I now have my Feb 3 and May 16 radiologist's reports, and I have compared them with considerable wonder to the report of Dec 3, 2015 just before my operation. Yes, it is a wonder that I am alive and quite well. More about that in the next blog entry.

One of my favourite books has become Nina Joy's "Adventures of a Cancer Maverick". I think her surname, Joy, is interesting because joy is one of her main ingredients for healing and long-term survival. Here is the cover for her book just in case you are interested in finding a copy: 

Product Details

Saturday, 28 May 2016

Living in the Miracle!

It is a month and a day since my last entry and a lot has happened - all good by the way. I want to give a summary of the mystery of mystory! Because mystory indeed remains a mystery and a wonder and a miracle.

I will begin with the end. I flew to Edmonton from Inuvik on Canadian North as planned on Sunday afternoon May 15. A full chest-abdomen-pelvic area CT scan on the 16th followed by a consult with Dr North at Cross Cancer Institute (CCI) on the 17th. Then early on Tuesday this week, May 24 Dr North phoned from CCI to discuss the Radiologist Report of the 16th CT scan.

Here are the results. The abdominal cavity is clear of any cancer indication and the renal artery and renal vein are now clear as well. The only complications now are a slightly enlarged lymph node in the chest area, and 2 small 4mm (less than 1/4 inch) diameter nodules in the lungs which could be anything, not necessarily cancer. These seem pretty much the same as in the February 3 results that showed how greatly the cancer had shrunk and been reduced. They could be remnants of the blood clots, thrombi that were very evident in my lungs according to the CT scans just prior to Dec 6.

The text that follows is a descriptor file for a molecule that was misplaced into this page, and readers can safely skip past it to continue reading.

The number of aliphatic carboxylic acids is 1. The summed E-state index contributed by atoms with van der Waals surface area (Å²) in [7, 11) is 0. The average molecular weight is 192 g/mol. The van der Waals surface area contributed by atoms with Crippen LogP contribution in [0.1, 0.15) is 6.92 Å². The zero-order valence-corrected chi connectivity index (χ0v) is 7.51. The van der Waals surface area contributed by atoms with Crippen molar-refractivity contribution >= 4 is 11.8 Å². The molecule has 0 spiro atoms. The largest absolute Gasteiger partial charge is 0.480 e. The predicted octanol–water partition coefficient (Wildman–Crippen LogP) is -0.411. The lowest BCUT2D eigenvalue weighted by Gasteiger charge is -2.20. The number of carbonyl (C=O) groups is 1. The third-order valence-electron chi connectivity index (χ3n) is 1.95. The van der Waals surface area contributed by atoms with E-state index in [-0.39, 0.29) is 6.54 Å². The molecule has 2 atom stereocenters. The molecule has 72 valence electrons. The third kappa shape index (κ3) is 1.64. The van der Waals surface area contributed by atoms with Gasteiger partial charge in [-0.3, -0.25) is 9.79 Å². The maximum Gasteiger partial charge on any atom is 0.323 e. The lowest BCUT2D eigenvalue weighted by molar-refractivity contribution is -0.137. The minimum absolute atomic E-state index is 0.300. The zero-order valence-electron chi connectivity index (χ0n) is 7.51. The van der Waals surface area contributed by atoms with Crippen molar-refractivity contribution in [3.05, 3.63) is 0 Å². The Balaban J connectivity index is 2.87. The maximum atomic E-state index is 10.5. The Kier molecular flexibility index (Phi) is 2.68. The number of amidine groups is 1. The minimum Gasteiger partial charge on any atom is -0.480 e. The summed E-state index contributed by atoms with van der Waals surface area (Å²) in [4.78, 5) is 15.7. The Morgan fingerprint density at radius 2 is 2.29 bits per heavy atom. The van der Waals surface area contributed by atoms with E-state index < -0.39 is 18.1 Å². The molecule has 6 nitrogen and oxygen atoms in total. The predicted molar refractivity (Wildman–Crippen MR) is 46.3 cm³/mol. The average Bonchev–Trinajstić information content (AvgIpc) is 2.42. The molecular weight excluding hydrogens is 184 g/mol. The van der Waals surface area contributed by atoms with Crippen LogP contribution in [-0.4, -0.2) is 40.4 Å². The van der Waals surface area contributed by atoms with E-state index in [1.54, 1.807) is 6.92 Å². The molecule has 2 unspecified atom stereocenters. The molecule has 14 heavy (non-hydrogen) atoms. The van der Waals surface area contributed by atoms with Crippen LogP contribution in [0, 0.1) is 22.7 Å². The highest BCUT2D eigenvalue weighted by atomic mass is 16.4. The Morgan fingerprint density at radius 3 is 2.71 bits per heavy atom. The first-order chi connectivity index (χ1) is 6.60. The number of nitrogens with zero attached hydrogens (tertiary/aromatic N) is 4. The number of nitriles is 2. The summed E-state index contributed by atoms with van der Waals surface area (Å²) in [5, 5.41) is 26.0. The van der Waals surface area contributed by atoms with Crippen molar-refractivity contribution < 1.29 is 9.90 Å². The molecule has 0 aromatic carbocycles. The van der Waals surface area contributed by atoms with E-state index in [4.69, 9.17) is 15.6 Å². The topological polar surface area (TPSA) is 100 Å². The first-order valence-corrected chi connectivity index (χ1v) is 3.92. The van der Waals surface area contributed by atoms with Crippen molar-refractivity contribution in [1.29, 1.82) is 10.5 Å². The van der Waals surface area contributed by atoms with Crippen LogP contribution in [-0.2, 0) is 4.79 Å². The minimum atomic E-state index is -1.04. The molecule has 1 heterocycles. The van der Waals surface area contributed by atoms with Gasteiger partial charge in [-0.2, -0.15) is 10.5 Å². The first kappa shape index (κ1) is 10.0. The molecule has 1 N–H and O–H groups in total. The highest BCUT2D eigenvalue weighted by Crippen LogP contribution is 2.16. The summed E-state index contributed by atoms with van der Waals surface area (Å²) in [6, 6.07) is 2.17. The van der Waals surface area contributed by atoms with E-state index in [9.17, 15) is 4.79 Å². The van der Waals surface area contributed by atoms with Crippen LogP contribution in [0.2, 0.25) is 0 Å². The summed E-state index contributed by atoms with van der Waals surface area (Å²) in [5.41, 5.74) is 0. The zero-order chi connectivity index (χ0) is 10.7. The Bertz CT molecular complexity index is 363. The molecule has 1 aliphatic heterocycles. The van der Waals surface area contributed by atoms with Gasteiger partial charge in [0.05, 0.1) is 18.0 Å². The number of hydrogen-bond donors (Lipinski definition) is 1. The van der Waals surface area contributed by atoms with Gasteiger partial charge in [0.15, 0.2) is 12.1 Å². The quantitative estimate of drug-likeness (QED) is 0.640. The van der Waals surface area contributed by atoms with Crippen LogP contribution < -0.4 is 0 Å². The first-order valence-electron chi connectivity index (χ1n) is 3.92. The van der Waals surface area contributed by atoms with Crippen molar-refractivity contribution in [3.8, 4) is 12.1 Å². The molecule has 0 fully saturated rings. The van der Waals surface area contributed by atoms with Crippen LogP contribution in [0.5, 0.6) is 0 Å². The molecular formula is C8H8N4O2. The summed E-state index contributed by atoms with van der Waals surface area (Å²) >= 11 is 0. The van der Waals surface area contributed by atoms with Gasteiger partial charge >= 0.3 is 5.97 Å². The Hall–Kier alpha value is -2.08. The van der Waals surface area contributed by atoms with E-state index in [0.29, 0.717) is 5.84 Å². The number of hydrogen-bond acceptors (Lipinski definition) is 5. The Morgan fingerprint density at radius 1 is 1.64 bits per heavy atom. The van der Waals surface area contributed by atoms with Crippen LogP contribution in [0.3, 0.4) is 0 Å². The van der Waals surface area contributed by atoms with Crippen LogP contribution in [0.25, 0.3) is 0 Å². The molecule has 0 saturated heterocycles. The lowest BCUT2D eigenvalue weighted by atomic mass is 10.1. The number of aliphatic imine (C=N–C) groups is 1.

As far as the enlarged lymph node is concerned it is definitely not due to TB (tuberculosis) since I tested negative for TB in February. The lymph node might be swollen still as a remnant of the cancer invasion and part of the healing process.

The actual Radiologist Reports for May 16 and February 3 are in the mail and I will get them this next week. When I get them I will provide more detail. And I will also like to go through the detail of how my cancer episodes began. I now have a complete copy of my medical file that goes back in detail to 2014 when my health was just fine thank you very much. I will also talk about my kidney health. That is very important now that I only have one. 

The fact that I am also cancer-free now really is a miracle. RCC (Renal Cell Carcinoma) is not known for quick cures, and in fact some reports say it resists both radiation and chemotherapy. It also may recur during the next 24 months from now. So over and out for now.